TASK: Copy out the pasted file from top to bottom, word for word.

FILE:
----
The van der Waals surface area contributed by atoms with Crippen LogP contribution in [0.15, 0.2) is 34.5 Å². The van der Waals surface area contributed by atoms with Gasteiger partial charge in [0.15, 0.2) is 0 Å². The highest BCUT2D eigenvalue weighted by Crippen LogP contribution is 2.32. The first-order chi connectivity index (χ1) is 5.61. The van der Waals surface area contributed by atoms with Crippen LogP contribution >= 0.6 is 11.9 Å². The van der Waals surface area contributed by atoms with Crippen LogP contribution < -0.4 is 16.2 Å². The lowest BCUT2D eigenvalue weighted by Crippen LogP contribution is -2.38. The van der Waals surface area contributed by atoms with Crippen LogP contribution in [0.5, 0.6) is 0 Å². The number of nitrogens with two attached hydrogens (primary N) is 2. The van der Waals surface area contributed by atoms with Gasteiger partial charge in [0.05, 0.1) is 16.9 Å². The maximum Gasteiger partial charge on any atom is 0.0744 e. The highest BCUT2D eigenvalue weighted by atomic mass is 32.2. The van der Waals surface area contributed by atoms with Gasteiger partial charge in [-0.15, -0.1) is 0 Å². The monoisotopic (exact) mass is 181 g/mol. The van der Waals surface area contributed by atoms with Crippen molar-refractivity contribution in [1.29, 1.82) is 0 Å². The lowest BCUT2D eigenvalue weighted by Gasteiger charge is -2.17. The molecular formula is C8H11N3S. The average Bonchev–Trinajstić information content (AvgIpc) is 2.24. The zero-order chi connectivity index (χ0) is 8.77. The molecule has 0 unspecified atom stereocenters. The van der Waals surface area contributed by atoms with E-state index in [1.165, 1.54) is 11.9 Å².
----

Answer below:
The van der Waals surface area contributed by atoms with Crippen LogP contribution in [0.15, 0.2) is 34.5 Å². The van der Waals surface area contributed by atoms with Gasteiger partial charge in [0.15, 0.2) is 0 Å². The highest BCUT2D eigenvalue weighted by Crippen LogP contribution is 2.32. The first-order chi connectivity index (χ1) is 5.61. The van der Waals surface area contributed by atoms with Crippen LogP contribution >= 0.6 is 11.9 Å². The van der Waals surface area contributed by atoms with Crippen LogP contribution < -0.4 is 16.2 Å². The lowest BCUT2D eigenvalue weighted by Crippen LogP contribution is -2.38. The van der Waals surface area contributed by atoms with Crippen LogP contribution in [0.5, 0.6) is 0 Å². The number of nitrogens with two attached hydrogens (primary N) is 2. The van der Waals surface area contributed by atoms with Gasteiger partial charge in [0.05, 0.1) is 16.9 Å². The maximum Gasteiger partial charge on any atom is 0.0744 e. The highest BCUT2D eigenvalue weighted by atomic mass is 32.2. The van der Waals surface area contributed by atoms with Gasteiger partial charge in [-0.15, -0.1) is 0 Å². The monoisotopic (exact) mass is 181 g/mol. The van der Waals surface area contributed by atoms with Crippen molar-refractivity contribution in [1.29, 1.82) is 0 Å². The lowest BCUT2D eigenvalue weighted by Gasteiger charge is -2.17. The molecular formula is C8H11N3S. The average Bonchev–Trinajstić information content (AvgIpc) is 2.24. The zero-order chi connectivity index (χ0) is 8.77. The molecule has 0 unspecified atom stereocenters. The van der Waals surface area contributed by atoms with E-state index in [1.165, 1.54) is 11.9 Å².